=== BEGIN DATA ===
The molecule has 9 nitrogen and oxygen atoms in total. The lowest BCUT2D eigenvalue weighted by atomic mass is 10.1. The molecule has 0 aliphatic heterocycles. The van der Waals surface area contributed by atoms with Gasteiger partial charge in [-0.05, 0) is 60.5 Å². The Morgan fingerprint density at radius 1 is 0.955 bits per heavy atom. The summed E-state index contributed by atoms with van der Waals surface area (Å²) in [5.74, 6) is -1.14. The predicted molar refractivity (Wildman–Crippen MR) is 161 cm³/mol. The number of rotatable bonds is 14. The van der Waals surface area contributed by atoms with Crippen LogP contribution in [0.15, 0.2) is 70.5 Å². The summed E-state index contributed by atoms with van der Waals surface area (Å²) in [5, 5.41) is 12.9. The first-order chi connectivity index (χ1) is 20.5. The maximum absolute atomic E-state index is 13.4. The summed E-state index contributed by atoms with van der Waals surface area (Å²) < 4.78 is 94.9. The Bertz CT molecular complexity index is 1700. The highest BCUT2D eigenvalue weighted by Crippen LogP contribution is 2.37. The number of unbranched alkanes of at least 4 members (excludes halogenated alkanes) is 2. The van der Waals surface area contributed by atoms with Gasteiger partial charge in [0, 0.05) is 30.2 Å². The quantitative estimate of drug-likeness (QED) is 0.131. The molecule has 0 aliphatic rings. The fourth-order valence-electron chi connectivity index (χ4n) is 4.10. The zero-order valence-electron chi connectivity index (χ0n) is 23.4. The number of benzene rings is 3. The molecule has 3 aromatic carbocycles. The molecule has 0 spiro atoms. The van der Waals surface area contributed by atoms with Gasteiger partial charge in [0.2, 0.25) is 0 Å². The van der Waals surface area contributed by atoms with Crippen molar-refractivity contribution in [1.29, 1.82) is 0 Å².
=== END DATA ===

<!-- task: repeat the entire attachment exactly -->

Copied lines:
The molecule has 9 nitrogen and oxygen atoms in total. The lowest BCUT2D eigenvalue weighted by atomic mass is 10.1. The molecule has 0 aliphatic heterocycles. The van der Waals surface area contributed by atoms with Gasteiger partial charge in [-0.05, 0) is 60.5 Å². The Morgan fingerprint density at radius 1 is 0.955 bits per heavy atom. The summed E-state index contributed by atoms with van der Waals surface area (Å²) in [5.74, 6) is -1.14. The predicted molar refractivity (Wildman–Crippen MR) is 161 cm³/mol. The number of rotatable bonds is 14. The van der Waals surface area contributed by atoms with Crippen LogP contribution in [0.15, 0.2) is 70.5 Å². The summed E-state index contributed by atoms with van der Waals surface area (Å²) in [5, 5.41) is 12.9. The first-order chi connectivity index (χ1) is 20.5. The maximum absolute atomic E-state index is 13.4. The summed E-state index contributed by atoms with van der Waals surface area (Å²) < 4.78 is 94.9. The Bertz CT molecular complexity index is 1700. The highest BCUT2D eigenvalue weighted by Crippen LogP contribution is 2.37. The number of unbranched alkanes of at least 4 members (excludes halogenated alkanes) is 2. The van der Waals surface area contributed by atoms with Gasteiger partial charge in [0, 0.05) is 30.2 Å². The quantitative estimate of drug-likeness (QED) is 0.131. The molecule has 0 aliphatic rings. The fourth-order valence-electron chi connectivity index (χ4n) is 4.10. The zero-order valence-electron chi connectivity index (χ0n) is 23.4. The number of benzene rings is 3. The molecule has 3 aromatic carbocycles. The molecule has 0 spiro atoms. The van der Waals surface area contributed by atoms with Gasteiger partial charge in [0.2, 0.25) is 0 Å². The van der Waals surface area contributed by atoms with Crippen molar-refractivity contribution in [1.29, 1.82) is 0 Å².